The effect of the delta OFS and APACHE II scores across 48 hours on the probability of death can be depicted by calculating a series of logistic regression equations. The sigmoid curve for the initial score was plotted, and then a separate curve was plotted for each delta score (for example, −4, −2, 0, +2, +4) (Figure 1). As an example, a patient with SAP who sought treatment at the ICU with an OFS of 6 had a predicted probability of dying of 38%. If organ dysfunction improved in the first 48 hours so that the OFS decreased to 4 (ie, a change of −2), the predicted probability of death halved to 19%. If, on the other hand, the physiological response during the first 48 hours was even greater such that the OFS was 2 (ie, a change of −4), the predicted probability of death decreased further to 7%.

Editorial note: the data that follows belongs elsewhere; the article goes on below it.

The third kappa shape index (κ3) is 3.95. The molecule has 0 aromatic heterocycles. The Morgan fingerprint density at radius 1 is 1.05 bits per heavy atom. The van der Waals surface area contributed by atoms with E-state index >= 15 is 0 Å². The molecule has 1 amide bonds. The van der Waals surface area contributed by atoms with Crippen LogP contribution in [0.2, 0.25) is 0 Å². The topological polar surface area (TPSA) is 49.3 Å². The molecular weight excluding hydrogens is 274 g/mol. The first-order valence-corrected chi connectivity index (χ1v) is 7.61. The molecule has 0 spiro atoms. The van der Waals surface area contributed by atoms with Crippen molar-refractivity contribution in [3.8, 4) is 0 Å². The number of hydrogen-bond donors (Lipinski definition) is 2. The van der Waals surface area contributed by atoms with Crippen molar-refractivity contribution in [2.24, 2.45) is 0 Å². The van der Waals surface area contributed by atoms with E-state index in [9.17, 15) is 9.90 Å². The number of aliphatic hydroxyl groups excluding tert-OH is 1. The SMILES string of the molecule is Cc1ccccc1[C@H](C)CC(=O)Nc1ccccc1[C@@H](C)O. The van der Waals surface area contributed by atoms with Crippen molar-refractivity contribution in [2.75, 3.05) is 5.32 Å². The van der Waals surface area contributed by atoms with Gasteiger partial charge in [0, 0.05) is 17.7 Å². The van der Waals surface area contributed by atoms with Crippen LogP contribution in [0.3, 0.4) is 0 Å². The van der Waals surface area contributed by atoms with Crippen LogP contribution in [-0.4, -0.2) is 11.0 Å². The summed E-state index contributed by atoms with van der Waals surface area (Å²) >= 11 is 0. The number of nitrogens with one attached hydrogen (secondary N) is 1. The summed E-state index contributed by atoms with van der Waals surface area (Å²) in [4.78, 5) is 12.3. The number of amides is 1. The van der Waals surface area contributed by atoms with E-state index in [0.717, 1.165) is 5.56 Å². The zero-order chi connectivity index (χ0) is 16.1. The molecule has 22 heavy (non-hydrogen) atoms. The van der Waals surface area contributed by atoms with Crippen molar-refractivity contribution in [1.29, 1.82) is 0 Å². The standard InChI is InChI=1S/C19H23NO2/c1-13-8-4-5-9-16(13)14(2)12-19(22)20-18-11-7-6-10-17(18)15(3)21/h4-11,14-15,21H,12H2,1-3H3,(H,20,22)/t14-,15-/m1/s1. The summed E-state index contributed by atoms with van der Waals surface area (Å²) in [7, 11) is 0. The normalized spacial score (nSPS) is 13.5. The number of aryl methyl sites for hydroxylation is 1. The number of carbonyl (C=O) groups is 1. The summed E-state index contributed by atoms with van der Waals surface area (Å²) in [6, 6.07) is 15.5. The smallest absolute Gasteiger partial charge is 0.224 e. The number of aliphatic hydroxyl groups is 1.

The relationship between the scores (APACHE II score and OFS) at admission to the ICU and the probability of death is not linear. The sigmoid curve demonstrates that there is a midrange of scores (the steep portion) within which the probability of death is markedly affected by the response (or nonresponse) to intensive care treatment. For example, in the patient who sought treatment at the ICU with an OFS of 6 and failed to respond to intensive care treatment so that after 48 hours the OFS was 8 (a change of +2), the probability of dying increased from 38% to 62%. However, a patient who initially had an OFS of 2 that increased to 4 (a change of +2) after 48 hours had an increase in the probability of dying from 7% to only 19%. At the extremes of the sigmoid curve, the probabilities of death do not change to the same extent for the same delta OFS or APACHE II score. For example, a patient with an initial OFS of 12 that improved to 10 (a change of –2) after 48 hours of intensive care resulted in a decrease in the probability of dying from 97% to 89%. A much larger change in OFS (for example, 12 to 6, or a change of −6) would be required to reduce the probability of dying to less than 50%.